Predictors of Poststroke Aphasia Recovery: A Systematic Review-Informed Individual Participant Data Meta-Analysis
journal contributionposted on 12.07.2021, 02:20 by Myzoon Ali, Kathryn VandenBerg, Linda J Williams, Louise R Williams, Masahiro Abo, Frank Becker, Audrey Bowen, Caitlin Brandenburg, Caterina Breitenstein, Stefanie Bruehl, David A Copland, Tamara B Cranfill, Marie Di Pietro-Bachmann, Pamela Enderby, Joanne Fillingham, Federica Lucia Galli, Marialuisa Gandolfi, Bertrand Glize, Erin Godecke, Neil Hawkins, Katerina Hilari, Jacqueline Hinckley, Simon Horton, David Howard, Petra Jaecks, Elizabeth Jefferies, Luis MT Jesus, Maria Kambanaros, Eun Kyoung Kang, Eman M Khedr, Anthony Pak-Hin Kong, Tarja Kukkonen, Marina Laganaro, Matthew A Lambon Ralph, Ann Charlotte Laska, Beatrice Leemann, Alexander P Leff, Roxele R Lima, Antje Lorenz, Brian Mac Whinney, Rebecca Shisler Marshall, Marcus Meinzer, Reza Nilipour, Enrique Noe, Nam-Jong Paik, Rebecca Palmer, Ilias Papathanasiou, Brigida F Patricio, Isabel Pavao Martins, Cathy Price, Tatjana Prizl Jakovac, Elizabeth Rochon, Miranda Rose, Charlotte Rosso, Ilona Rubi-Fessen, Marina B Ruiter, Claerwen Snell, Benjamin Stahl, Jerzy P Szaflarski, Shirley A Thomas, Mieke Van De Sandt-Koenderman, Ineke van der Meulen, Evy Visch-Brink, Linda Worrall, Heather Harris Wright, Marian C Brady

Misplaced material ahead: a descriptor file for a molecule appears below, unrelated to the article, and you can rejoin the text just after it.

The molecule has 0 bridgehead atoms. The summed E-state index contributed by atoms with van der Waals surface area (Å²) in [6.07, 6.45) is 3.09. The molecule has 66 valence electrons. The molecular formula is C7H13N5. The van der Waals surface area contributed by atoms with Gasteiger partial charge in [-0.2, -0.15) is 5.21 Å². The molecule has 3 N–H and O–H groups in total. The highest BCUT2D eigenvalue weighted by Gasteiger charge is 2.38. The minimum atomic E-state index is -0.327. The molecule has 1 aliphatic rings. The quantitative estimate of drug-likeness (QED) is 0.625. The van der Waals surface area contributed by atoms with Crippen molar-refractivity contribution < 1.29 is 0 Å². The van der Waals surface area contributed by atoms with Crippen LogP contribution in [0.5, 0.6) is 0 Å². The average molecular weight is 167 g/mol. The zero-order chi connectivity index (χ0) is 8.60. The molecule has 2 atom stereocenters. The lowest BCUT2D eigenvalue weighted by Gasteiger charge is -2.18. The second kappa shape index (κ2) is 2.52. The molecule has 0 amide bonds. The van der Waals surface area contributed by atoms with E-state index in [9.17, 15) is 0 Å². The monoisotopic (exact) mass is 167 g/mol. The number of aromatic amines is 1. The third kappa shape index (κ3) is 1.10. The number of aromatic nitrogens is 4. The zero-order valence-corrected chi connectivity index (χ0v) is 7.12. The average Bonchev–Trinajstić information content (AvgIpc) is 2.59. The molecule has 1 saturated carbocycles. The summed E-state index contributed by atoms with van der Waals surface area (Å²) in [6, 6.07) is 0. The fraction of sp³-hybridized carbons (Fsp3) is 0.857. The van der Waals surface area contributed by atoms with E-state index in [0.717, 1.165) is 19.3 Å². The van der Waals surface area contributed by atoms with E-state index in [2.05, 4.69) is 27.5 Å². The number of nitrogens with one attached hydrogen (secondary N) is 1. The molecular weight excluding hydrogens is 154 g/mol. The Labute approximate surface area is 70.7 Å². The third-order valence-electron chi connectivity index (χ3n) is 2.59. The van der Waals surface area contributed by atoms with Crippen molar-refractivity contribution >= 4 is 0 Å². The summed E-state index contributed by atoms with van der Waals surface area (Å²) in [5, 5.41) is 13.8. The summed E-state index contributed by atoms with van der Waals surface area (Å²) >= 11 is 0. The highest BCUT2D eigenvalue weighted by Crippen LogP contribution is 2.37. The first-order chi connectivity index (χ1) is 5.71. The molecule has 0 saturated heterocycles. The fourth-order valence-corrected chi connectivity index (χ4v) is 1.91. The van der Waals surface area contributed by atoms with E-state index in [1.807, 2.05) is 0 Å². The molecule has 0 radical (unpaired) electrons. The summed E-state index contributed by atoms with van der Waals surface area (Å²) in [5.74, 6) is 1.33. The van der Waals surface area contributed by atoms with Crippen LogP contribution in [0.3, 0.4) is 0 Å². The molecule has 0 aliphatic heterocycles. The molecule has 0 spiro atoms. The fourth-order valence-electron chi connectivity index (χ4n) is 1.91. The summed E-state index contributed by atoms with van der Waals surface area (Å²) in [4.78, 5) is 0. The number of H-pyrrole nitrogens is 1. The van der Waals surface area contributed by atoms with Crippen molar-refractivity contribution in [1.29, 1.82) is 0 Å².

Background and Purpose: The factors associated with recovery of language domains after stroke remain uncertain. We described recovery of overall-language-ability, auditory comprehension, naming, and functional-communication across participants’ age, sex, and aphasia chronicity in a large, multilingual, international aphasia dataset. Methods: Individual participant data meta-analysis of systematically sourced aphasia datasets described overall-language ability using the Western Aphasia Battery Aphasia-Quotient; auditory comprehension by Aachen Aphasia Test (AAT) Token Test; naming by Boston Naming Test and functional-communication by AAT Spontaneous-Speech Communication subscale. Multivariable analyses regressed absolute score-changes from baseline across language domains onto covariates identified a priori in randomized controlled trials and all study types. Change-from-baseline scores were presented as estimates of means and 95% CIs. Heterogeneity was described using relative variance. Risk of bias was considered at dataset and meta-analysis level. Results: Assessments at baseline (median=43.6 weeks poststroke; interquartile range [4–165.1]) and first-follow-up (median=10 weeks from baseline; interquartile range [3–26]) were available for n=943 on overall-language ability, n=1056 on auditory comprehension, n=791 on naming and n=974 on functional-communication. Younger age (<55 years, +15.4 Western Aphasia Battery Aphasia-Quotient points [CI, 10.0–20.9], +6.1 correct on AAT Token Test [CI, 3.2–8.9]; +9.3 Boston Naming Test points [CI, 4.7–13.9]; +0.8 AAT Spontaneous-Speech Communication subscale points [CI, 0.5–1.0]) and enrollment <1 month post-onset (+19.1 Western Aphasia Battery Aphasia-Quotient points [CI, 13.9–24.4]; +5.3 correct on AAT Token Test [CI, 1.7–8.8]; +11.1 Boston Naming Test points [CI, 5.7–16.5]; and +1.1 AAT Spontaneous-Speech Communication subscale point [CI, 0.7–1.4]) conferred the greatest absolute change-from-baseline across each language domain. Improvements in language scores from baseline diminished with increasing age and aphasia chronicity. Data exhibited no significant statistical heterogeneity. Risk-of-bias was low to moderate-low. Conclusions: Earlier intervention for poststroke aphasia was crucial to maximize language recovery across a range of language domains, although recovery continued to be observed to a lesser extent beyond 6 months poststroke.